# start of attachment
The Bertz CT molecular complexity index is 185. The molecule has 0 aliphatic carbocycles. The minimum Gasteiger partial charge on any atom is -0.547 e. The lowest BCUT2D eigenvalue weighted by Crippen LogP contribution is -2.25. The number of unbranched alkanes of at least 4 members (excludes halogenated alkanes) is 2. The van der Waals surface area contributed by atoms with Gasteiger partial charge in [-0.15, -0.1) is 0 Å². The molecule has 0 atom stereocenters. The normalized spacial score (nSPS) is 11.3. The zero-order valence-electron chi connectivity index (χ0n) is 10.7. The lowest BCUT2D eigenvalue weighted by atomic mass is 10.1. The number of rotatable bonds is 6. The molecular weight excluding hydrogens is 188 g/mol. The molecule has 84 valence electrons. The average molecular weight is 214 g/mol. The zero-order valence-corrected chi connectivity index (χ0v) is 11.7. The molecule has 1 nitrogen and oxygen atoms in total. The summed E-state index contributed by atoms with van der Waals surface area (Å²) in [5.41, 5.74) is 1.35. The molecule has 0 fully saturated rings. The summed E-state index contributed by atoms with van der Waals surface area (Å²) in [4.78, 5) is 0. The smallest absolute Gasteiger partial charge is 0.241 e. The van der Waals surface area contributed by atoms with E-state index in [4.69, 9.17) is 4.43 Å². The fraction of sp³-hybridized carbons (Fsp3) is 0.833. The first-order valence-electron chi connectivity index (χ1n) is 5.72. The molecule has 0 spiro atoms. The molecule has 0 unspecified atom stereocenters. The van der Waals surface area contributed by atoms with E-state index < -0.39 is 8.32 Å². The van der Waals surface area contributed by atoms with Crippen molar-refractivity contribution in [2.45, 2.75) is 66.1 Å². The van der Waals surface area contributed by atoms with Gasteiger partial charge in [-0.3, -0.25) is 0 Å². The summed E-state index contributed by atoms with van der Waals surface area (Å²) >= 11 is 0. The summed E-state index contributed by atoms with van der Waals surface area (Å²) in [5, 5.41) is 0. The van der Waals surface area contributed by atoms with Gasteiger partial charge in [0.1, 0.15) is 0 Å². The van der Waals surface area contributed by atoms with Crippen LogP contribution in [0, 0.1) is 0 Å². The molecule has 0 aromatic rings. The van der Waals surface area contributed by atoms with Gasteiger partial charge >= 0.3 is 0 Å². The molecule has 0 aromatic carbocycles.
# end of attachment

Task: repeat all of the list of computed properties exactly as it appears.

The Bertz CT molecular complexity index is 185. The molecule has 0 aliphatic carbocycles. The minimum Gasteiger partial charge on any atom is -0.547 e. The lowest BCUT2D eigenvalue weighted by Crippen LogP contribution is -2.25. The number of unbranched alkanes of at least 4 members (excludes halogenated alkanes) is 2. The van der Waals surface area contributed by atoms with Gasteiger partial charge in [-0.15, -0.1) is 0 Å². The molecule has 0 atom stereocenters. The normalized spacial score (nSPS) is 11.3. The zero-order valence-electron chi connectivity index (χ0n) is 10.7. The lowest BCUT2D eigenvalue weighted by atomic mass is 10.1. The number of rotatable bonds is 6. The molecular weight excluding hydrogens is 188 g/mol. The molecule has 84 valence electrons. The average molecular weight is 214 g/mol. The zero-order valence-corrected chi connectivity index (χ0v) is 11.7. The molecule has 1 nitrogen and oxygen atoms in total. The summed E-state index contributed by atoms with van der Waals surface area (Å²) in [5.41, 5.74) is 1.35. The molecule has 0 fully saturated rings. The summed E-state index contributed by atoms with van der Waals surface area (Å²) in [4.78, 5) is 0. The smallest absolute Gasteiger partial charge is 0.241 e. The van der Waals surface area contributed by atoms with E-state index in [4.69, 9.17) is 4.43 Å². The fraction of sp³-hybridized carbons (Fsp3) is 0.833. The first-order valence-electron chi connectivity index (χ1n) is 5.72. The molecule has 0 spiro atoms. The molecule has 0 unspecified atom stereocenters. The van der Waals surface area contributed by atoms with E-state index < -0.39 is 8.32 Å². The van der Waals surface area contributed by atoms with Crippen molar-refractivity contribution in [2.45, 2.75) is 66.1 Å². The van der Waals surface area contributed by atoms with Gasteiger partial charge in [-0.3, -0.25) is 0 Å². The summed E-state index contributed by atoms with van der Waals surface area (Å²) >= 11 is 0. The summed E-state index contributed by atoms with van der Waals surface area (Å²) in [5, 5.41) is 0. The van der Waals surface area contributed by atoms with Gasteiger partial charge in [0.1, 0.15) is 0 Å². The van der Waals surface area contributed by atoms with Crippen LogP contribution in [0, 0.1) is 0 Å². The molecule has 0 aromatic rings. The van der Waals surface area contributed by atoms with Gasteiger partial charge >= 0.3 is 0 Å². The molecule has 0 aromatic carbocycles.